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Process Pump Automation Options

Whether pumps are automated with hardwired controls or PLCs, designers can provide enhanced functional and protective features using control and monitoring relays.

Lenny Filipkowski, Product Manager at AutomationDirect, wrote an article for the August 2021 edition of Process Instrumentation magazine titled Exploring Options for Process Pump Automation. Pump control is a common application used in many processing and manufacturing industries, so it is important to understand options for providing the best functionality, protection, and visibility.

Process Pump Automation

Electric motors driving water pumps of waste water treatment system

Pumps, whether they are used for basic drainage sumps or for advanced processing operations, are the workhorses of industry. While many applications are progressively relying on digital automation for advanced functionality, there are many good reasons for integrating just the right amount of local hardwired controls to achieve the best overall solution.

Here are some typical functional and protective features needed for industrial process pumps:

  • Alternating operation
  • Seal failure monitoring
  • Electrical monitoring
  • Intrinsically safe signaling

Smaller systems may only use hardwired operation, while larger systems are more likely to include PLCs. Regardless, there are many reasons to incorporate mission-specific relays for each of the functions listed above.

Alternating Relays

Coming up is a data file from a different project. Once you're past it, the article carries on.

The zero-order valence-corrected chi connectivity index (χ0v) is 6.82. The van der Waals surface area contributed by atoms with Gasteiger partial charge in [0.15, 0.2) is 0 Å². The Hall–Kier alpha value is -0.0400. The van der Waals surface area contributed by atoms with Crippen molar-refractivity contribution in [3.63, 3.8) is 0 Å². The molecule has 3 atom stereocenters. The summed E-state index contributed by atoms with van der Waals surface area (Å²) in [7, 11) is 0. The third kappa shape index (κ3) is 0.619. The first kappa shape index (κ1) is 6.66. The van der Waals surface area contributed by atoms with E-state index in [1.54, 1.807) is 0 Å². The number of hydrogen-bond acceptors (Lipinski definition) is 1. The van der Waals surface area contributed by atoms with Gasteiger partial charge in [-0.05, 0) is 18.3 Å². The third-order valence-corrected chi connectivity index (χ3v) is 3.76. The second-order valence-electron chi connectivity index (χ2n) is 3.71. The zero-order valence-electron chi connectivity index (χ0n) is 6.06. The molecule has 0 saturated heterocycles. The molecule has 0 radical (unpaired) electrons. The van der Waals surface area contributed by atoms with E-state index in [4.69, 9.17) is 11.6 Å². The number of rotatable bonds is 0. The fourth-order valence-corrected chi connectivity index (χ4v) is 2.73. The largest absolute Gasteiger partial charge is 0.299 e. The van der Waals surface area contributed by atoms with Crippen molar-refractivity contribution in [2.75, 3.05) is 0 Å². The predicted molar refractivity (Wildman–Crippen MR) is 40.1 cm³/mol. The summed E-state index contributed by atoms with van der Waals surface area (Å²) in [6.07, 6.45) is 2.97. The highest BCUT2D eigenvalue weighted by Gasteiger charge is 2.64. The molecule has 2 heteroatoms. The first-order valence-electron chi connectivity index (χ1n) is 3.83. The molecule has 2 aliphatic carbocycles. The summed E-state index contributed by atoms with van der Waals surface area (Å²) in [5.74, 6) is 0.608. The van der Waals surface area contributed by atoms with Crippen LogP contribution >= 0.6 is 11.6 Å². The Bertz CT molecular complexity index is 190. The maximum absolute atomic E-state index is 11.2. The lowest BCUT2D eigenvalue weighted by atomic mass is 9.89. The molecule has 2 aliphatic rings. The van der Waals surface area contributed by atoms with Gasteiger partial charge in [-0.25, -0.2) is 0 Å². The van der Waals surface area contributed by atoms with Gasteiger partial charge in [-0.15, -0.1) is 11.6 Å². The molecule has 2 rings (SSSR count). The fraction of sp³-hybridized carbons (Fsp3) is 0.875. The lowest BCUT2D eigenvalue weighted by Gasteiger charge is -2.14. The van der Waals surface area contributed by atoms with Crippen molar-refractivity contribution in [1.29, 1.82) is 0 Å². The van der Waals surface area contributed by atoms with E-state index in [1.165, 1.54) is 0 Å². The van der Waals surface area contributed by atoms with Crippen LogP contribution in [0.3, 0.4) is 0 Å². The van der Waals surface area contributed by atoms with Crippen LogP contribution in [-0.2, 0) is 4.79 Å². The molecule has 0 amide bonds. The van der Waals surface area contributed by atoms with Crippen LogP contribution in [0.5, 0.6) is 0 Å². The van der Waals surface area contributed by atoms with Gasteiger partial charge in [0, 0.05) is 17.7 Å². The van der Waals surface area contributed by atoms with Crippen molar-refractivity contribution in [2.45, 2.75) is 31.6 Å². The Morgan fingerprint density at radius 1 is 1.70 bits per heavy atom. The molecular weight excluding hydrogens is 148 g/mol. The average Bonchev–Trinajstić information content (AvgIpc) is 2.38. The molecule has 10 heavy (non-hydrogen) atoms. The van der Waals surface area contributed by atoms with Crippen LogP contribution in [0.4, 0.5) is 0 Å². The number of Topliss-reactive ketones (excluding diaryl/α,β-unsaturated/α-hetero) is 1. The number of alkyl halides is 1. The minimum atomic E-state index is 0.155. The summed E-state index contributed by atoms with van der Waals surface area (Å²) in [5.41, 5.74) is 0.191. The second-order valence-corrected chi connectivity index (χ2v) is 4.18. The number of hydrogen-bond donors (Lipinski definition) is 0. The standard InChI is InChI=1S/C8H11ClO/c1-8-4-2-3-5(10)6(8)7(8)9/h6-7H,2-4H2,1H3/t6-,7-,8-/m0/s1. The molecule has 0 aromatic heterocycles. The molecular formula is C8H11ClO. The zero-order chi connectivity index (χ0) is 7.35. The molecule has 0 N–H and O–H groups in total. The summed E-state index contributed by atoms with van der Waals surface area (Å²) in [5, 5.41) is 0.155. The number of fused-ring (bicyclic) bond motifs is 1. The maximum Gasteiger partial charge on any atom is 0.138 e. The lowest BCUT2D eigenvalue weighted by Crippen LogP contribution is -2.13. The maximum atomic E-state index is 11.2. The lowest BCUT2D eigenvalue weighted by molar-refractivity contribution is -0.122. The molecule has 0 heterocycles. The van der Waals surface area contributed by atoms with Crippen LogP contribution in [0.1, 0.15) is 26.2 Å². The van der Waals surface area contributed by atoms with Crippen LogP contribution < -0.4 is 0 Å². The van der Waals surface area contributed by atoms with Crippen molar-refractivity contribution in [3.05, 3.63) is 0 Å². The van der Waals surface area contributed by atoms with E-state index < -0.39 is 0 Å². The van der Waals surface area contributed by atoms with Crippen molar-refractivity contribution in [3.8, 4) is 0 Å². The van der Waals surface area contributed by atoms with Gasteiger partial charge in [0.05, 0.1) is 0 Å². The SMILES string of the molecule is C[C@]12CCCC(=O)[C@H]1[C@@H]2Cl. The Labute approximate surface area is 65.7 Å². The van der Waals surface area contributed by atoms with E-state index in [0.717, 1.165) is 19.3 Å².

Many mechanical systems use two pumps. An alternating relay responds to the start signal and takes turns starting one pump or the other to equalize runtime.

Seal Failure Relays

Some types of pumps are submersible for convenient operation and cooling. However, the shaft seals can leak, which will lead to a failure unless a proper sensor and associated seal failure relay is used to alarm or interlock upon detection of this condition.

Phase-Monitoring Relays

Three-phase electrical motors are often used to drive pumps. These motors can be subject to electrical problems—like phase reversal, phase unbalance, undervoltage, overvoltage, and single phasing—which can lead larger issues if not addressed quickly. Phase-monitoring relays can detect some or all these conditions, and their outputs can be used to stop, or at least provide alarm indication, for the equipment.

phase monitoring relays

Intrinsically Safe Signaling

If pumps are located in hazardous locations where explosive vapors may be present, designers need to follow the National Electrical Code and any other standards for the signal wiring. Intrinsically safe relays act as an energy barrier by permitting signaling while protecting against ignition.

intrinsically safe relays

Enhanced Pump Protection

Pump control and monitoring relays are convenient for many reasons:

  • Provide a local and simple method of control for maintenance personnel inspection and troubleshooting.
  • Minimize downtime by equalizing equipment runtime and providing early trouble indication.
  • Perform intelligent operating decisions to keep processes running.
  • Allow OEMs to standardize on equipment protection methods.

Relays are an economical way to provide a consistent interface with electrically driven pumps, which in turn can be operated by any type of hardwired or digital controls.

Providing the right combination of relays for pump control applications improves designs, leading to simpler operations and maintenance.

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